If setting up Hogarth was the way to get from Night and Day to Jacob’s Room and the novels that followed it, any reasonable observer would probably consider this a fair trade-off. In the event, JETT: The Far Shore managed, at least in Hammond’s estimation, to retain enough of the visionary wonder that imbued Sword & Sworcery to allow Adams to sleep at night. And, not incidentally, to confound a number of critics who found the game too slow, too contemplative, and too ambiguous in its morality or message.
Which, for Hammond, is precisely the point. “JETT is, in every sense, a modernist game,” he writes, locating it in the same category as the complex, perplexing work of Joyce, Picasso, and Stravinsky. For Hammond, modernism is characterized first by a comfort with ambiguity and confusion, a refusal to provide easy answers and a desire to traffic in surface chaos and disagreement while leaving it to the recipient to sort things out. “The reader of a modernist novel complains to its author, ‘I don’t get it. I don’t know who to like or which characters are good or evil. I’m not even sure what’s happening.’ To which the modernist author responds, ‘You’re welcome.’ ”
From the start, Adams, who gave Hammond unfettered access during the almost decade-long gestation of JETT, is clear about not wanting to create another violent first-person shooter along the lines of DOOM or Resident Evil. He is much more interested in the complicated moral calculus facing humanity in the era of rampant climate change and other existential threats. The game he creates involves a small crew of a spaceship that has been in stasis during its 1,000 year journey to a planet they hope to colonize once Earth becomes uninhabitable. Much of the game play as Hammond describes it involves long stretches in which the player character, named Mei, explores the geography of the new planet without any development in the story or deepening of the plot. It refuses any satisfactory closure, prompting one early reviewer to write, “just as all the pieces seem poised to truly deliver, it’s all over.” For Hammond, this is not only correct, it is the game’s whole reason for being.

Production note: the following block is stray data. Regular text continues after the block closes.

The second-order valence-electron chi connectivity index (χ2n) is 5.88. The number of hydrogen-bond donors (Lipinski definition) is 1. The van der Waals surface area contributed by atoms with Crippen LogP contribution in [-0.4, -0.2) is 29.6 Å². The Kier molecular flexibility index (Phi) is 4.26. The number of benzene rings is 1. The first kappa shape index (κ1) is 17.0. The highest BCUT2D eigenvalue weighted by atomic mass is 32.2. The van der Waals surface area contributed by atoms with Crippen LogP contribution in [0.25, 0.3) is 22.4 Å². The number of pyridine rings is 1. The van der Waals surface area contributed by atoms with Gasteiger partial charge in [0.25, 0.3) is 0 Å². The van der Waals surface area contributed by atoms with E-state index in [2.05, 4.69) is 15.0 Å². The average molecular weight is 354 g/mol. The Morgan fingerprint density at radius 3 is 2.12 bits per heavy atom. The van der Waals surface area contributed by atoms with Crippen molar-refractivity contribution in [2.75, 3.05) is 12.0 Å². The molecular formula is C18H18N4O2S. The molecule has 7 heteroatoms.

Hammond begins his book by stipulating that he is not a gamer, which is reassuring to readers who find themselves in a similar situation. In fact, it may help to have only limited knowledge of gaming to appreciate Hammond’s book, which is as much about the creative process and the challenges of remaining true to a personal artistic vision when everything around you encourages capitulation to market forces. Hammond traces the history of DIY culture through punk music, riot grrrl, the 1990s zine explosion, and on to the relatively young realm of indie games. He illustrates the perils of maintaining complete control over every aspect of a project, especially one as complex and with as many moving parts as a video game. It is only after Adams gets the corporate cash that allows him to hire a staff that the production of the game really gets off the ground.
In The Far Shore, Hammond has created something that is as unclassifiable as his favourite works of modernism: part biography of an iconoclastic and brilliant game designer, part cultural critique, part hipster manifesto. One doesn’t always have to agree with him – he is no more correct than Bangs was that “the DIY ethic of punk” renders a lack of technical proficiency forgivable – to appreciate the thought that went into his text or to marvel at the diligence and perseverance required to see a project as ambitious as JETT through to completion. Any book that is equally comfortable parsing the abstruse theories of Mikhail Bakhtin and the music of Bikini Kill is worth the price of admission.